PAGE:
The Committee’s report was reviewed by the LLMC Board at its midwinter meeting in New York City on January 5. Acting on the Committee’s recommendation the Board decided to extend the trial time for NBS for six months, with a final decision on whether NBS will be chosen as host for LLMC-Digital to be made at the Board’s meeting on the Friday before the AALL convention in Portland. In addition, since all indications are that LLMC is on the verge of a major decision affecting its future, the Board also asked Executive Director Kathleen Richman to involve the LLMC Advisory Council in the final evaluation of the proposed NBS interface. Kathleen expects to be contacting the Committee in mid-March with the goal of having them do their evaluation during late April and early May. NBS has committed to having their final product ready for review in that time frame.
A First Project with Google
As everyone knows, the Google Company has made arrangements with ten or so separate libraries with the object of merging digitization efforts to mutual advantage. We can now reveal that LLMC has been conducting conversations with Google for the past half year or so about the possibility of developing projects along similar lines. Our negotiations with them have not always been easy because Google prefers to keep much of the detail of its contractual relationships with its various partners confidential as proprietary information. However, they have come to understand that we are a consortial organization that needs to correspond with its members if it is to remain true to its own identity and mission. So, while non disclosure agreements will be in effect for many of the technical details, we are able to advise you about the more general outlines of what is being negotiated and which actual projects might be in prospect.
The general principles that have been negotiated to date are that Google may do certain mass digitization projects for us in the following manner and under these guidelines. In each project LLMC would function as a print version aggregator for target materials solicited from its member libraries. All of Google’s scanning would be conducted at its own scanning plants, with Google paying transport costs of the materials from the libraries. Google’s scanning would be limited to materials that can be disbound and fed through high speed scanners. LLMC would retain ownership of the paper blocks, which
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would be stored permanently in its salt mine archives. Each party would receive a copy of the images for its own use. Google would be offering its copy of the images free to the world using its well known public oriented interface just as it does the other public domain materials that back stop its advertising business. LLMC would offer its copies of the images as one portion of the larger digital library it offers to the legal community using its internal quality controls and its own law community oriented interface. Both parties would agree not to provide copies of the images to the other’s “primary competitors.”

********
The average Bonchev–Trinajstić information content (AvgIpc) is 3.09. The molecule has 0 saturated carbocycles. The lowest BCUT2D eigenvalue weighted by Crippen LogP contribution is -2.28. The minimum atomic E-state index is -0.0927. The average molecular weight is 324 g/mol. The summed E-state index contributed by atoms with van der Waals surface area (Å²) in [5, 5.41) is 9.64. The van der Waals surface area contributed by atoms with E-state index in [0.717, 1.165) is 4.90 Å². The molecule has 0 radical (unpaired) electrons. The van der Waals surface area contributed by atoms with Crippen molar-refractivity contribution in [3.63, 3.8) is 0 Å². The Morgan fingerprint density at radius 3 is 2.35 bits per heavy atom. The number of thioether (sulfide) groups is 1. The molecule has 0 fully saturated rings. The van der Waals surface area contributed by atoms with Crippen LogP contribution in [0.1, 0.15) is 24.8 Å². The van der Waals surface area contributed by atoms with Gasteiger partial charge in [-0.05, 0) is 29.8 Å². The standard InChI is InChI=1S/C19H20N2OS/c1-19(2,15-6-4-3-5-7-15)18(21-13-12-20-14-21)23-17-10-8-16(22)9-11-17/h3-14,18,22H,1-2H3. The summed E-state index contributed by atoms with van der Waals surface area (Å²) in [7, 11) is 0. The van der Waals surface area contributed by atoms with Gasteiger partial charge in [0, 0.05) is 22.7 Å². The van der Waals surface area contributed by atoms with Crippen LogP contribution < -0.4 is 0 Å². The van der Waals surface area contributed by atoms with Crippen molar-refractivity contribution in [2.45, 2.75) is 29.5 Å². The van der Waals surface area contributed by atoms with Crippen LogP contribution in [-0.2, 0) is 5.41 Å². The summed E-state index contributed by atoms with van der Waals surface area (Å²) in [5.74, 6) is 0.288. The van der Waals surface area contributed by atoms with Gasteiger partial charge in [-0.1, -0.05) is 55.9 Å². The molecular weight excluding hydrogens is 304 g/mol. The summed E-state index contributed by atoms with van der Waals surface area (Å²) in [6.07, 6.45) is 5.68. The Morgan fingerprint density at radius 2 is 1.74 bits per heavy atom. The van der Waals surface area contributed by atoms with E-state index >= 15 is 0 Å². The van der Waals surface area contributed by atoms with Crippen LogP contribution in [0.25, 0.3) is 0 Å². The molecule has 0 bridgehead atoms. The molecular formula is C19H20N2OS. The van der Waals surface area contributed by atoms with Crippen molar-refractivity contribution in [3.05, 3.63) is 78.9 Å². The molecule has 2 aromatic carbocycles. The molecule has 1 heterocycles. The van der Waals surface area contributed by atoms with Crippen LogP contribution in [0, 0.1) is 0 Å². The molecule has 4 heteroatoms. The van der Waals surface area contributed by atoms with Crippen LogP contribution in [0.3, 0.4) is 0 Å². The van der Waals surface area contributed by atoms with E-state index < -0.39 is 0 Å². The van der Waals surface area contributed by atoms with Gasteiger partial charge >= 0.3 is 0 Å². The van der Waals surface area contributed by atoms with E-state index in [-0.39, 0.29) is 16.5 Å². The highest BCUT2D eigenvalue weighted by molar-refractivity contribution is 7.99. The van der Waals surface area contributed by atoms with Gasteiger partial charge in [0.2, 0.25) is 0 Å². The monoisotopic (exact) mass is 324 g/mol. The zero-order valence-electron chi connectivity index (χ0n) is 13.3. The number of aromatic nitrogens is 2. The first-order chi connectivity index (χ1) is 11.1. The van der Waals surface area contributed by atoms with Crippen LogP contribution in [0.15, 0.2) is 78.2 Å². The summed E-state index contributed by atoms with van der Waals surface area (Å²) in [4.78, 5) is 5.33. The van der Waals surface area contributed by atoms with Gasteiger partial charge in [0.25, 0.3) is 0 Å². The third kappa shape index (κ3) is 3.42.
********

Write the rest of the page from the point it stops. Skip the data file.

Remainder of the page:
While the above principles and tentative manner of operations outline the general nature of our agreements with Google to date, neither party has worked with something like this before. So there are lots of questions left, such as: Who should be paying for what? How would some of these logistics work in practice? What processes would have to be invented and implemented to ensure the integrity of the final product and also the security of unique materials?
It has become clear to both sides that some of these questions would be answered best in the context of implementing an actual large, but manageable project. As it happens, LLMC is already committed to doing such a project. Last year we announced (Endnote # 4) that in 2008 we would begin the scanning of the California Records and Briefs collection held by the Los Angeles County Law Library (LA-Law). This was a project that we anticipated doing on site in the library’s stacks using our equipment and the library’s labor. We anticipated that it might take somewhere between seven and ten years for completion
LLMC and Google are now actively discussing the possibility of using the California Records and Briefs project as the inaugural focus of a Google/LLMC collaboration. We will be holding the technical meetings with Google and LA Law personnel during March. If all goes well, we hope to start the project as early as April. If that date is met, the entire job could be done by April of 2009.
Why LLMC is Pursuing Alliances
LLMC has a triple mission. The first is to reformat the joint holdings of our member libraries into the digital format that will eventually make possible universal access. The second is to ensure the preservation of both our data heritage and of an appropriate number of our print copies. The third is to enable our member libraries to cash in on the enormous space recovery potential of the digital revolution. All these missions would benefit if we could accelerate our scanning.
The number of unique volumes (excluding duplicates) held jointly by North American law libraries is somewhere in the range of two million. In four years LLMC has reformatted 1,921 titles comprising above 27,000 volumes. Considering our resources, that’s not bad. But it’s nowhere proportionate to the urgency and scope of the problem. To get our mission done in the lifetimes of the youngest of our colleagues, we need to speed up. The only way we can do that is to seek outside help.